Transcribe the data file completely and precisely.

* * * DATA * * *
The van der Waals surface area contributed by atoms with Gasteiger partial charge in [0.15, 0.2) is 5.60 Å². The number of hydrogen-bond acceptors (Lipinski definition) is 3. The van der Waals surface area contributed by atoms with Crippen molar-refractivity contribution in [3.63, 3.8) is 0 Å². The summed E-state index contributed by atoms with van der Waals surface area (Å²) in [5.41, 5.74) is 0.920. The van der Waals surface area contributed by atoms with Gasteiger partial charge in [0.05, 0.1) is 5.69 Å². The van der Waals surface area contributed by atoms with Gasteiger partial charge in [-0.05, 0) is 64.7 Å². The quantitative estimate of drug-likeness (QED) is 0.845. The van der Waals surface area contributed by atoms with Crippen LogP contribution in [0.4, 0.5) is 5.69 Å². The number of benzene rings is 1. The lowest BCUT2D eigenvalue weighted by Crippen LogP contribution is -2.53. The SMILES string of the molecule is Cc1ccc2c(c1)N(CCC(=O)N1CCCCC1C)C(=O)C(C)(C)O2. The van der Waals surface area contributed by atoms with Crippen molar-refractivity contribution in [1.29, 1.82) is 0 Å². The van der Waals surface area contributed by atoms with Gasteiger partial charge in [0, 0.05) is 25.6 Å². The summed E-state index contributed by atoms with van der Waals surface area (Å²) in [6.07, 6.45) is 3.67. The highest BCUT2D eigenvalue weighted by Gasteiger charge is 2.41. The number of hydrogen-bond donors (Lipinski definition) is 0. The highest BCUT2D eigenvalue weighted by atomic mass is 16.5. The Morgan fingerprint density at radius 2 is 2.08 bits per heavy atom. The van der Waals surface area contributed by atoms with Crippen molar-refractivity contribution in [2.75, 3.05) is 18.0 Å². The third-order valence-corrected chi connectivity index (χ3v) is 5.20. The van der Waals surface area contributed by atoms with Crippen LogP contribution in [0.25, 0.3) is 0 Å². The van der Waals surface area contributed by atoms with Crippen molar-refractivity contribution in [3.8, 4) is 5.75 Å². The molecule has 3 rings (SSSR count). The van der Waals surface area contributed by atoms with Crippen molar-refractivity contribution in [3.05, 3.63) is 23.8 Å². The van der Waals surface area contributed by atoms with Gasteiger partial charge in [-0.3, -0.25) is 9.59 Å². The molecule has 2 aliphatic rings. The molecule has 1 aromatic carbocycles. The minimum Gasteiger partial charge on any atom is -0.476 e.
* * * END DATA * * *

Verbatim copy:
The van der Waals surface area contributed by atoms with Gasteiger partial charge in [0.15, 0.2) is 5.60 Å². The number of hydrogen-bond acceptors (Lipinski definition) is 3. The van der Waals surface area contributed by atoms with Crippen molar-refractivity contribution in [3.63, 3.8) is 0 Å². The summed E-state index contributed by atoms with van der Waals surface area (Å²) in [5.41, 5.74) is 0.920. The van der Waals surface area contributed by atoms with Gasteiger partial charge in [0.05, 0.1) is 5.69 Å². The van der Waals surface area contributed by atoms with Gasteiger partial charge in [-0.05, 0) is 64.7 Å². The quantitative estimate of drug-likeness (QED) is 0.845. The van der Waals surface area contributed by atoms with Crippen LogP contribution in [0.4, 0.5) is 5.69 Å². The number of benzene rings is 1. The lowest BCUT2D eigenvalue weighted by Crippen LogP contribution is -2.53. The SMILES string of the molecule is Cc1ccc2c(c1)N(CCC(=O)N1CCCCC1C)C(=O)C(C)(C)O2. The van der Waals surface area contributed by atoms with Crippen molar-refractivity contribution in [1.29, 1.82) is 0 Å². The van der Waals surface area contributed by atoms with Gasteiger partial charge in [0, 0.05) is 25.6 Å². The summed E-state index contributed by atoms with van der Waals surface area (Å²) in [6.07, 6.45) is 3.67. The highest BCUT2D eigenvalue weighted by Gasteiger charge is 2.41. The number of hydrogen-bond donors (Lipinski definition) is 0. The highest BCUT2D eigenvalue weighted by atomic mass is 16.5. The Morgan fingerprint density at radius 2 is 2.08 bits per heavy atom. The van der Waals surface area contributed by atoms with Crippen molar-refractivity contribution in [2.75, 3.05) is 18.0 Å². The third-order valence-corrected chi connectivity index (χ3v) is 5.20. The van der Waals surface area contributed by atoms with Crippen LogP contribution in [0.25, 0.3) is 0 Å². The van der Waals surface area contributed by atoms with Crippen molar-refractivity contribution in [3.8, 4) is 5.75 Å². The molecule has 3 rings (SSSR count). The van der Waals surface area contributed by atoms with Crippen molar-refractivity contribution in [3.05, 3.63) is 23.8 Å². The van der Waals surface area contributed by atoms with Gasteiger partial charge in [-0.3, -0.25) is 9.59 Å². The molecule has 2 aliphatic rings. The molecule has 1 aromatic carbocycles. The minimum Gasteiger partial charge on any atom is -0.476 e.